What Is Common Area Maintenance (CAM)?

Common Area Maintenance Fees in Commercial Leases Explained

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Winter Maintenance Tips for Landlords. Photo: Christopher Kimmel/Getty Images

Negotiating a lease for your business can be a difficult process and if you haven’t done this before, you will see many new, potentially confusing terms. One term that often stumps lessees is common area maintenance, the fees that tenants pay in commercial leases for areas that are common to all tenants. 

What Is Common Area Maintenance? 

Common area maintenance (CAM) is the cost your business pays for the areas in a commercial building that are common to all tenants. Look at it this way: When you lease a commercial building, you are paying for two separate areas, the usable area and the common area. 

Usable Area

Usable area is the space you are leasing, meaning the square footage in a building that you specifically use as a tenant. This area can include restrooms within the space, closets, break rooms, and a reception area, in addition to individual offices or other facilities your business needs. 

Common Area

Common areas of the building are outside your leased space, but available to you and other tenants. These areas include common restrooms, lobbies, walkways, parking lots, and landscaping. The common area in a multi-story building might include elevators, electrical rooms, and public corridors.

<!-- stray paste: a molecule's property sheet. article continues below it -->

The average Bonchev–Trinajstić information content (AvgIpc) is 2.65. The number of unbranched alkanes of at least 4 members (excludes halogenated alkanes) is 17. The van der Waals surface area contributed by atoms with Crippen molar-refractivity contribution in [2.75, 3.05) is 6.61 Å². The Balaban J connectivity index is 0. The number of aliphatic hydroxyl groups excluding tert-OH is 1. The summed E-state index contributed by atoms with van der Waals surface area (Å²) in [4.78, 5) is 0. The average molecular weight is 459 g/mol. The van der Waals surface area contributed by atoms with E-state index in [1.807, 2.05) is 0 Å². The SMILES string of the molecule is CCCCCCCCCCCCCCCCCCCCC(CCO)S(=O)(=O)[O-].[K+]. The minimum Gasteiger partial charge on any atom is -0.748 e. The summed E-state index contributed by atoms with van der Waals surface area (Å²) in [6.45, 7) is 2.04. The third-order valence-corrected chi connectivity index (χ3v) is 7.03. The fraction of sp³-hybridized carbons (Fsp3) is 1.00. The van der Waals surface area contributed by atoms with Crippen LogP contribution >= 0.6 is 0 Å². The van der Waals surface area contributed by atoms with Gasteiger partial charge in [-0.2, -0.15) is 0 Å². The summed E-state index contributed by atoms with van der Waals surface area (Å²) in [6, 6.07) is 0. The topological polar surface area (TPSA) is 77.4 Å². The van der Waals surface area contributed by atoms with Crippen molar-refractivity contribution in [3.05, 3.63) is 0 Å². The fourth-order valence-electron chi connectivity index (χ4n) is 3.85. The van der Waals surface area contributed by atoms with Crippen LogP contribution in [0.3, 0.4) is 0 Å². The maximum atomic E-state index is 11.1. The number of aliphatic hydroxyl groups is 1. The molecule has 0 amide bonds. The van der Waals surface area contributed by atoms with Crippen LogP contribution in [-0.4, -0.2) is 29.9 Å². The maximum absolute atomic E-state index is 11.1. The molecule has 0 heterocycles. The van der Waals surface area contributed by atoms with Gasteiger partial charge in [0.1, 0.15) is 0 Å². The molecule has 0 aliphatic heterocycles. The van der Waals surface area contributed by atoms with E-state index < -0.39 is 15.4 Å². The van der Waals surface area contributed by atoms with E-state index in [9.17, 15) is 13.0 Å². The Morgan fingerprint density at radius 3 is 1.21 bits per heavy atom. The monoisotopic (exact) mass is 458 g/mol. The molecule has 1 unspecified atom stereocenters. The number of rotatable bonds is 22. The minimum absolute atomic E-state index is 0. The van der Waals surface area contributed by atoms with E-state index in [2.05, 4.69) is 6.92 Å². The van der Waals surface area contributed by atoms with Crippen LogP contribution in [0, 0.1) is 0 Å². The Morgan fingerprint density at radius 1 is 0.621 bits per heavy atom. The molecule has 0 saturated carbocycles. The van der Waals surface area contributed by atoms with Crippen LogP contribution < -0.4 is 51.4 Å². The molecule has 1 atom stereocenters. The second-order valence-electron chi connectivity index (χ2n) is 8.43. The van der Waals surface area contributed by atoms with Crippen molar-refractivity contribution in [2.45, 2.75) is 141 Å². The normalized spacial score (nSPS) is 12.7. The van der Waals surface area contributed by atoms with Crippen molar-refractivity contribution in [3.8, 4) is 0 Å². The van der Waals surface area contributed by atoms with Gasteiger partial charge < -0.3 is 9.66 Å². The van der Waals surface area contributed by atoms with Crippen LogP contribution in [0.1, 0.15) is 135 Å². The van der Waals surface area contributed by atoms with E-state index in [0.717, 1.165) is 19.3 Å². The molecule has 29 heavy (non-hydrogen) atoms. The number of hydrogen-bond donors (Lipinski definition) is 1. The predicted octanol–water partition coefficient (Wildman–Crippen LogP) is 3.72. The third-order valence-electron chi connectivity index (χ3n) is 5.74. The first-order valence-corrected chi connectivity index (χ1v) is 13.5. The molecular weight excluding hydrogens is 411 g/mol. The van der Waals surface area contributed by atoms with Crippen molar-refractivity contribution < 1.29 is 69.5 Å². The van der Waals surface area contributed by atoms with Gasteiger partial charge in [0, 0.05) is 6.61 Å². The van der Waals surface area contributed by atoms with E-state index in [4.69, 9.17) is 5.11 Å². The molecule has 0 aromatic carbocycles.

Sometimes the term “rentable building area” or “gross building area” is used to include the leased space plus the common areas.

How Does Common Area Maintenance Work? 

CAM fees are part of the terms in a commercial real estate lease agreement, so it’s important to understand how they work. 

Typical Fees in a Common Area

The CAM fee you pay is for the upkeep of these common areas, including maintenance, repairs, and operating costs like snow removal and landscaping. Other common areas covered by CAM fees include the roof, structural elements, walkways, and common restrooms. 

Other Costs Included in CAM Fees

Look for other CAM costs in your lease agreement. All of these costs must be paid by either the landlord/property manager or the tenant.

  • Security systems or salaries of security personnel
  • Permits, taxes, insurance, or any legal costs
  • Advertising, signs, or other operating expenses
  • Utilities, rent, or costs of maintaining a separate leasing office space

CAM costs are usually quoted on a per-square-footage (pro-rata) basis, shown as a fraction: 

Leasable floor area


Some or all of leased or leasable floor area in the building, strip mall, or shopping center


For example, if the total leasable square footage of the building is 250,000 sq. ft. and your office space is 15,000 sq. ft., you must pay 6% of the total cost of your lease as a CAM fee.

Common Area Maintenance in Your Lease Agreement

A commercial lease agreement will also include several sections that refer to common areas and CAM fees. 

  • A list and description of all common areas
  • A statement that CAM areas are under the exclusive control of the management